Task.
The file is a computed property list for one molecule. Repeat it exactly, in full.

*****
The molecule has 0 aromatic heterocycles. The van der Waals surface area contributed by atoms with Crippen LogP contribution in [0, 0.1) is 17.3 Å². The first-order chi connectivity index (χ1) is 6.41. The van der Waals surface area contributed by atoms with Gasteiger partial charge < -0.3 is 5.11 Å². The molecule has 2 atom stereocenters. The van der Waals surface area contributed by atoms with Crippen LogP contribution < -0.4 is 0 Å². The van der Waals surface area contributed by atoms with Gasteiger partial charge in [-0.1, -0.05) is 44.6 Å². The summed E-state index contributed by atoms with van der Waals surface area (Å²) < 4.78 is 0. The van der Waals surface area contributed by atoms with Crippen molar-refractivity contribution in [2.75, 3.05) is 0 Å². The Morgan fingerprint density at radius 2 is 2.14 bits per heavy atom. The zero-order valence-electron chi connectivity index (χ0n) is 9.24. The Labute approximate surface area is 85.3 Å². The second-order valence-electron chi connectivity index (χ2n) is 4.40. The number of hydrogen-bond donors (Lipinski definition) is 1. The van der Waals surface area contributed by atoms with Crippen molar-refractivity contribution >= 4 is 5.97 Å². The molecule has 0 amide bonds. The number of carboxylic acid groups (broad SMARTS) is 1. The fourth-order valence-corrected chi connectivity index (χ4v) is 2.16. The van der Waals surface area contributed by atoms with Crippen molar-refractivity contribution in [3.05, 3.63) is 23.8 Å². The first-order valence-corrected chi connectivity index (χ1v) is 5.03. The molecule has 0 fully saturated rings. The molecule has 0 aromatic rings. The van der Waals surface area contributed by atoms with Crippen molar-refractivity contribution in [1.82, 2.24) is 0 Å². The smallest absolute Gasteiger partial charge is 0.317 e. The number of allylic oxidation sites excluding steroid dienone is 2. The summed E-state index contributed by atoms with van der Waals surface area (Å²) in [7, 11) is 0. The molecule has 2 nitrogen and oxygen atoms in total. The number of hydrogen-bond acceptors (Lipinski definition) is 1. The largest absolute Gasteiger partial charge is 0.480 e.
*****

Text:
The molecule has 0 aromatic heterocycles. The van der Waals surface area contributed by atoms with Crippen LogP contribution in [0, 0.1) is 17.3 Å². The first-order chi connectivity index (χ1) is 6.41. The van der Waals surface area contributed by atoms with Gasteiger partial charge < -0.3 is 5.11 Å². The molecule has 2 atom stereocenters. The van der Waals surface area contributed by atoms with Crippen LogP contribution < -0.4 is 0 Å². The van der Waals surface area contributed by atoms with Gasteiger partial charge in [-0.1, -0.05) is 44.6 Å². The summed E-state index contributed by atoms with van der Waals surface area (Å²) < 4.78 is 0. The van der Waals surface area contributed by atoms with Crippen molar-refractivity contribution in [2.75, 3.05) is 0 Å². The Morgan fingerprint density at radius 2 is 2.14 bits per heavy atom. The zero-order valence-electron chi connectivity index (χ0n) is 9.24. The Labute approximate surface area is 85.3 Å². The second-order valence-electron chi connectivity index (χ2n) is 4.40. The number of hydrogen-bond donors (Lipinski definition) is 1. The van der Waals surface area contributed by atoms with Crippen molar-refractivity contribution >= 4 is 5.97 Å². The molecule has 0 amide bonds. The number of carboxylic acid groups (broad SMARTS) is 1. The fourth-order valence-corrected chi connectivity index (χ4v) is 2.16. The van der Waals surface area contributed by atoms with Crippen molar-refractivity contribution in [3.05, 3.63) is 23.8 Å². The first-order valence-corrected chi connectivity index (χ1v) is 5.03. The molecule has 0 fully saturated rings. The molecule has 0 aromatic rings. The van der Waals surface area contributed by atoms with Crippen molar-refractivity contribution in [1.82, 2.24) is 0 Å². The smallest absolute Gasteiger partial charge is 0.317 e. The number of allylic oxidation sites excluding steroid dienone is 2. The summed E-state index contributed by atoms with van der Waals surface area (Å²) in [7, 11) is 0. The molecule has 2 nitrogen and oxygen atoms in total. The number of hydrogen-bond acceptors (Lipinski definition) is 1. The largest absolute Gasteiger partial charge is 0.480 e.